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Altaf Rahamatulla on May 6, 2010 - 11:37am
Last week, the Massachusetts House unanimously passed the Revenues and Expenditures Transparency Act, H 2972, to create a searchable, online database that details state spending and revenue sources. Lawmakers also approved an amendment to create greater taxpayer accountability by providing increased transparency around some business tax credits. As House Chairman of the Joint Committee on Revenue Rep. Jay Kauffman explains, "[p]ublic access to the way we raise and spend money is essential, enabling us to make more-informed decisions for the tax-paying constituents who elect us to serve on their behalf."
This progressive victory comes on the heels of the release of U.S. PIRG's, Following the Money: How the 50 States Rate in Providing Online Access to Government Spending Data, which analyzes and ranks each state on their development of comprehensive, one-stop, one-click budget accountability and accessibility. Massachusetts lags behind most of the country and received an "F" for lacking comprehensive online spending disclosure. The report also discusses some of the major benefits of corporate transparency, which can promote sound fiscal practices, find spending inefficiencies, reduce corruption, and encourage a more focused budget process.
As part of our 2010 Shared Multi-State Agenda, the Progressive States Network has worked with state lawmakers nationwide to promote Corporate Transparency in State Budgets policies. As states confront massive budget shortfalls, declining revenues, and deal with the aftermath of financial industry abuses and the economic downturn, state lawmakers have advanced some notable transparency reforms:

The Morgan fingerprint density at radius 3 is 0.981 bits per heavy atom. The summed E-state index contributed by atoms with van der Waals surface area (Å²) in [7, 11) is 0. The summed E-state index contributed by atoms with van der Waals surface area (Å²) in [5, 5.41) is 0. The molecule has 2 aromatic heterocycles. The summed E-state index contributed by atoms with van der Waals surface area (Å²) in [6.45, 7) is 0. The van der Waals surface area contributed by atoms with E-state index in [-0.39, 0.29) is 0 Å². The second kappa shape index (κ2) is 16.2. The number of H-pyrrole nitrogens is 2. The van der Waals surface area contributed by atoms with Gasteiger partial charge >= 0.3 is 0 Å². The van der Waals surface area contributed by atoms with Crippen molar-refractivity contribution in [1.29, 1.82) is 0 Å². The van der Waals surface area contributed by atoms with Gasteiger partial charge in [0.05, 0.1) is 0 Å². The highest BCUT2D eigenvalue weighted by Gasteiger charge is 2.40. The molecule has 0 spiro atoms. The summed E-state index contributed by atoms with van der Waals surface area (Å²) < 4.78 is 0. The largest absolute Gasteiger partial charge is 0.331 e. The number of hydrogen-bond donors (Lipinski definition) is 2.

- Colorado: The House last week approved Rep. Sal Pace's HB1350, which requires any entity that receives public funds for the purpose of economic development to file an annual report to the Colorado economic development commission on jobs created, wages paid, and other important categories. It will now be considered by the state Senate.
- Iowa: This session, the Iowa Legislature approved HF 2527/SF 2380, which enacts modest tax credit reform, including a process to regularly examine credits, temporarily suspending the film tax credit, and reducing spending on other credits.
- Maine: The Maine Legislature approved Rep. Emily Caine's LD 1694 that will convene a working group to identify and examine each tax expenditure, design a method to assess economic impact, recommend a regular tax expenditure report and review schedule, and submit these findings to the Legislature next year.
- New York: Recently, Sen. Liz Krueger introduced an ambitious package of reforms to New York's budget process, including S 7347, which requires use of cost benefit analysis as part of the annual tax expenditure report and establishes a sunset schedule for all tax expenditures.
MASSPIRG- House Adopts State Spending Website
Progressive States Network - Corporate Transparency in State Budgets
Progressive States Network - Update: Mapping the Progress of Shared Multi-State Agenda
U.S. PIRG - Following the Money: How the 50 States Rate in Providing Online Access to Government Spending Data